Το ντύσιμο μας, τα μαλλιά μας, η στάση του σώματος σας, και γενικότερα η εξωτερική σας εμφάνιση στέλνουν κάποια μηνύματα. Στέλνουν μηνύματα για το πως αισθανόμαστε, πως σκεφτόμαστε, πώς βλέπουμε τον εαυτό μας, τη στάση κρατάμε απέναντι στην ζωή άλλα και πως σχετιζόμαστε με τους γύρω μας. Το πιάνουν όλο αυτό οι άντρες; Ναι και φυσικά το πιάνουν ενστικτωδώς οι περισσότεροι και οι πιο ψαγμένοι γιατί απλά έχουν ασχοληθεί! Έχετε αναρωτηθεί πως όμως ερμηνεύονται όλα αυτά από τους άντρες; Αν όχι είμαστε εμείς εδώ να σας καταποποιήσουμε !Φύγαμε Staxtopoutes μου…. Continue reading «Πώς ντύνεσαι; Και τι καταλαβαίνουν για εσένα οι άντρες;»
Amidst a shifting international fashion education landscape, Central Saint Martins tops both the BA and MA rankings in BoF’s second annual ranking of global fashion schools.
LONDON, United Kingdom — For the second year in a row, Central Saint Martins (CSM) has topped BoF’s global ranking of fashion schools, which this year has expanded to include 54 institutions across 17 countries, with more than 10,000 current students and alumni participating in our annual fashion education survey.
CSM’s BA Fashion programme is once again the top BA programme in the world. Not far behind is Kingston University, which climbed one spot to second place in the BA ranking, followed by a new entrant, Finland’s Aalto University School of Arts, Design and Architecture, which came third out of 50 BA programmes. The Finnish school, which is located in the outskirts of Helsinki and has only 60 students in each year of its BA programme, was distinguished by its long-term value — for which it ranked first out of all the BA courses.
Amongst the top 25 MA programmes, the Central Saint Martins MA programme climbed one place to knock the Royal College of Art (RCA) from the number one spot. The RCA slipped to number two, while the Institut Français de la Mode (IFM) in Paris came third, jumping an impressive four places from last year. (To view the full BA and MA rankings, please click here.)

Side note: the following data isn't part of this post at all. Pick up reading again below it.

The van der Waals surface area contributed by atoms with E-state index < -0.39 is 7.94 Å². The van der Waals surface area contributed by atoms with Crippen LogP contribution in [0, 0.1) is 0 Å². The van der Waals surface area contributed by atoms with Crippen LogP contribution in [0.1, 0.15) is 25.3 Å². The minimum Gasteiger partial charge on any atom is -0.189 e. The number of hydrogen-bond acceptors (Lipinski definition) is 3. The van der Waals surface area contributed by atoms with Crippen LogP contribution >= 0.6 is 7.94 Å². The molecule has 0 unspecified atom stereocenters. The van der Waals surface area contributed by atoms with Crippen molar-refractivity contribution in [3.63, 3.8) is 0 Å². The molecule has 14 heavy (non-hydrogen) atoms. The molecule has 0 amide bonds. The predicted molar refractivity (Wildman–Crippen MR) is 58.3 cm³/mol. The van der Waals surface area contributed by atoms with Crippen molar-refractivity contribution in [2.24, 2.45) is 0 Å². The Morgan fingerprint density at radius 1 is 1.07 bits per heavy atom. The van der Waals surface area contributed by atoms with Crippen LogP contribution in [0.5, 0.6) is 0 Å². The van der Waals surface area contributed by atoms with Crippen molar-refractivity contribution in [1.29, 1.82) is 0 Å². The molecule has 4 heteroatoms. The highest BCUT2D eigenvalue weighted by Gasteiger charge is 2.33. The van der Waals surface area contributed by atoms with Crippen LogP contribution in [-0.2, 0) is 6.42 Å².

CSM’s dominance can be attributed to its near unrivalled reputation with the industry and with employers, who ranked the school very highly. The school also showed marked improvement in student’s learning experience scores, with students and alumni showing a higher level of satisfaction with the school’s resources and teaching than in our 2015 survey, where CSM ranked near the bottom of the heap in the overall learning experience.
However, challenging times lie ahead for the storied institution and its British peers. Following the retirement of Willie Walters, BA fashion programme director, CSM is now bracing for the fallout of the UK’s ‘Brexit’ vote, which has many British fashion educators deeply worried.
“I’m worried about us leaving the EU and it becoming some ‘Little Britain’ situation again. I would be miserable if, when I leave, everything was to plummet and fall apart and some Draconian upper top management cage was to come down on my course. That’s why I want to leave now, while the new people can learn to be as strong as me to prevent that happening in their own time. Because I wasn’t me when I started off. I had to learn so much,” says Walters. “I want to pass [the baton] over while my team are fresh and young and they can grow into being really good at the job. I’m not happy to be leaving, but I’m happy to be leaving something great.”
Indeed, all British schools now face the potential loss of significant EU funding and talent following a ‘Brexit,’ which some observers believe won’t happen until 2019, creating growing uncertainty in the fashion education sector in the UK. To continue to attract the best -in-class students who have driven British schools to the top of both the BA and MA rankings, schools will have to support international students in overcoming barriers to studying in the UK — especially European students, who in a post-Brexit world may have to pay higher tuition fees and secure student visas like other international students.
Elsewhere in the survey, the lack of practical, applicable skills offered by schools is an on-going sore point — a core theme that emerged in last year’s study and a challenge facing fashion students the world over. The gap between student expectations regarding careers services and graduate experiences also persists. Only 69 percent of BA students were satisfied with their school’s careers services — in particular, students from institutions outside the major fashion capitals expressed a desire for better networking and recruitment.
For fashion education to truly modernise, it has to break down the barriers between creative and commerciality.
Similarly, only 55 percent of BA students were satisfied with their business training, and many expressed a desire for more advanced and diverse courses. According to Linda Loppa, director of strategy and vision for Polimoda, “For fashion education to truly modernise, it has to break down the barriers between creative and commerciality.”